Immigrants, Markets, Brokers, and States: The Politics of Illiberal Migration Governance in the Arab Gulf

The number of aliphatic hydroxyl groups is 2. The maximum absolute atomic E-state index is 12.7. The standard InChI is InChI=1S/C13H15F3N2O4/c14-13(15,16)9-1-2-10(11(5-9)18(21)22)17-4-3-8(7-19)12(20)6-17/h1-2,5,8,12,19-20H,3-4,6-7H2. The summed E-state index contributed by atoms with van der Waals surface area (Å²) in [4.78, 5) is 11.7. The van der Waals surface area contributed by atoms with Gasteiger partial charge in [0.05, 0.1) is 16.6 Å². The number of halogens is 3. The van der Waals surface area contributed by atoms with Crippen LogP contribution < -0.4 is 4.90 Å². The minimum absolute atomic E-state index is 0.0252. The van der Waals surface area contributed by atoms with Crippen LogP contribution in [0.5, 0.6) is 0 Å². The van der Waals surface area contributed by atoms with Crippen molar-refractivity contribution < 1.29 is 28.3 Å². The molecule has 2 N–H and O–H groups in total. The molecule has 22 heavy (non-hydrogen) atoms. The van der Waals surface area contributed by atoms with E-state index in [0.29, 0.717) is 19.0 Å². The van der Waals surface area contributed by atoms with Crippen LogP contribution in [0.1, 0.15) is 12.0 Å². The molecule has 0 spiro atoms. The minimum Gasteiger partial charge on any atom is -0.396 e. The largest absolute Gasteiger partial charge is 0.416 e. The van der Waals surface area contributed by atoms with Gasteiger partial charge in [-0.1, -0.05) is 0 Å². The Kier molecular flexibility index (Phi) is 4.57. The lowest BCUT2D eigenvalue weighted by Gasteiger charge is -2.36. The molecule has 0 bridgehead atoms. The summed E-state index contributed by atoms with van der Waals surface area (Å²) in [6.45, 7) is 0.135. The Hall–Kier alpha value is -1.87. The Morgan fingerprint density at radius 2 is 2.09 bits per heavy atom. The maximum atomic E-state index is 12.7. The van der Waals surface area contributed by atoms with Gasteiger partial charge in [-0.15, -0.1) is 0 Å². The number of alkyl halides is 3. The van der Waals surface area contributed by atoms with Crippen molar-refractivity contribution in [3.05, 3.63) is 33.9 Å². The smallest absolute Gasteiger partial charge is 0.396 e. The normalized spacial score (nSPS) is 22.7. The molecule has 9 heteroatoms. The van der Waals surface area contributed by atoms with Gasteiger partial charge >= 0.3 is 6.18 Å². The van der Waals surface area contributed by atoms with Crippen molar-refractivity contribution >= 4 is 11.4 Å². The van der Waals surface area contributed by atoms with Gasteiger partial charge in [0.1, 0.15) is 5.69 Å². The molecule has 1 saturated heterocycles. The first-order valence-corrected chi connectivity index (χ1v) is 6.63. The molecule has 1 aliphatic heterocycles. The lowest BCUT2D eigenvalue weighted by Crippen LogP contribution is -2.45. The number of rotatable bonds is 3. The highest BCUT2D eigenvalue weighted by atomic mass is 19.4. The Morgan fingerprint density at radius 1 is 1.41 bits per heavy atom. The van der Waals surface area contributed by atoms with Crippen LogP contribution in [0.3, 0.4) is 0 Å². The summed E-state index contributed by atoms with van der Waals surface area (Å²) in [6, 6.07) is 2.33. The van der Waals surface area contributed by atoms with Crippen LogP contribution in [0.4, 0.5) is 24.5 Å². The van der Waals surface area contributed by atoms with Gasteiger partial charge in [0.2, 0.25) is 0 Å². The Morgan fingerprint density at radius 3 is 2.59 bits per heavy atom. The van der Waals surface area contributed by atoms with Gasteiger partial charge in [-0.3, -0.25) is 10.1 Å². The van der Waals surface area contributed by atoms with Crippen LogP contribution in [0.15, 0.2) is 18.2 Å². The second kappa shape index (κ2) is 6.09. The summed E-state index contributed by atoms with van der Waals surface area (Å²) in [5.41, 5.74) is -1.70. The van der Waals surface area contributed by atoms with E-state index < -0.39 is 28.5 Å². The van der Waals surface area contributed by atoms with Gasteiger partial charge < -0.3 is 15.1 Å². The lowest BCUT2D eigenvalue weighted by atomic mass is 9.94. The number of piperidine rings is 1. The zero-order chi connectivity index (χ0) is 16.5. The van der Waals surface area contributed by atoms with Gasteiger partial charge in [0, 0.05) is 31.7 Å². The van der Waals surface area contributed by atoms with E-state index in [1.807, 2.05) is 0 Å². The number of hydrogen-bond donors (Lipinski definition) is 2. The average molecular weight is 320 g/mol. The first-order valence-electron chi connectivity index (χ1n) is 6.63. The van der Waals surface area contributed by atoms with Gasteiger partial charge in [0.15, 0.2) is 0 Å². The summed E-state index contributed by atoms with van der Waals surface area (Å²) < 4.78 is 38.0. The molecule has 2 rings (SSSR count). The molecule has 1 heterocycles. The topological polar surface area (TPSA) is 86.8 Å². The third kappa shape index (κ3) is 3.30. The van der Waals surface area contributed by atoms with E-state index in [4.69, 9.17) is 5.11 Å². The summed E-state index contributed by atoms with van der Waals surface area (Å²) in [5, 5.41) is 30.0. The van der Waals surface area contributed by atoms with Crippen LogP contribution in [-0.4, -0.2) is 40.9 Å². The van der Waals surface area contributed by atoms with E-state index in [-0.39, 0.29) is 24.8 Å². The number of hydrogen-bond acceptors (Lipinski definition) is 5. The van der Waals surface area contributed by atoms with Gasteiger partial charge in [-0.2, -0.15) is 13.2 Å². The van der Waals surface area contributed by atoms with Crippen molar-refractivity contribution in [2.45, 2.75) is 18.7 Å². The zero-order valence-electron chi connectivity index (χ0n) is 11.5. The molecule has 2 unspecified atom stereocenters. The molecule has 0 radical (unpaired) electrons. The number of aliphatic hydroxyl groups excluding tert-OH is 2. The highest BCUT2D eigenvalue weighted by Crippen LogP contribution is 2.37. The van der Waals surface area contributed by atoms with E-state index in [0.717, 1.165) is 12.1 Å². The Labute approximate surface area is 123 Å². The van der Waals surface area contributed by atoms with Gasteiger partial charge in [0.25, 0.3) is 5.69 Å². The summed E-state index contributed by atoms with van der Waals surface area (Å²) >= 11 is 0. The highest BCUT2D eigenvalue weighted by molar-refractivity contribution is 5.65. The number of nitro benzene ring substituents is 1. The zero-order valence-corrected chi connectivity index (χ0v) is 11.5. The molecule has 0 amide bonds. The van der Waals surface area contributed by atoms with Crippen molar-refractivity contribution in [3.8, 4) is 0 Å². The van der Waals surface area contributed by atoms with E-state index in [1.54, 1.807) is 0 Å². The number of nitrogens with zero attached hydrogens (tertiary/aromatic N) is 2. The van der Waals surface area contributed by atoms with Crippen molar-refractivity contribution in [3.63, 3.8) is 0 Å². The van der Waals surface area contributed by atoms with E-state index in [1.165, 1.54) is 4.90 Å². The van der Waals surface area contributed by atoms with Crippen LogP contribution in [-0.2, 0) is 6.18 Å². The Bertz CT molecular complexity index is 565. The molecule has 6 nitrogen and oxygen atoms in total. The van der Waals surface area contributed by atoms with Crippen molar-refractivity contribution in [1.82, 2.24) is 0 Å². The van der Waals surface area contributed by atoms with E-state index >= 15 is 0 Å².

Despite seemingly open immigration policies and rights-based reforms, the six Gulf Cooperation Council (GCC) countries recently engaged in international and domestic policies to better control immigration. This article unpacks the realpolitik of mass immigration conducted by the Gulf states by showing how they use retaliatory and coercive migration diplomacies as well as migrant rightswashing on the international scene to shape immigration flows. At the domestic level, Gulf governments’ reforms seek to police labour market segmentation and institutionalise a regime of “differential exclusion” that officialises intersectional discriminations across nationalities and class. Drawing upon sources in English and Arabic, as well as interviews with public officials, businessmen, and migrants in the region over a decade (2006-2017), this article describes how states and nonstate actors, including businessmen, migrant networks, and brokers, operate policies and practices of control. I first find that a recent sovereign turn has transformed migration politics in the Gulf. I show that contingent state policies and reforms in the past decades more accurately account for migration governance processes than oil prices and market dynamics, the nature of political regimes, or the rentier structures of Gulf polities. This study thus fills a gap in migration research on the Global South that usually focuses on emigration countries and diaspora policies and underestimates the role of immigration policies. Secondly, I find that migration policies have become more discriminatory across migrant categories in the GCC, as other studies have shown for OECD countries. Such findings lead us to discuss the global relevance of illiberal practices and policies and introduce the hypothesis of a global convergence in illiberal migration governance.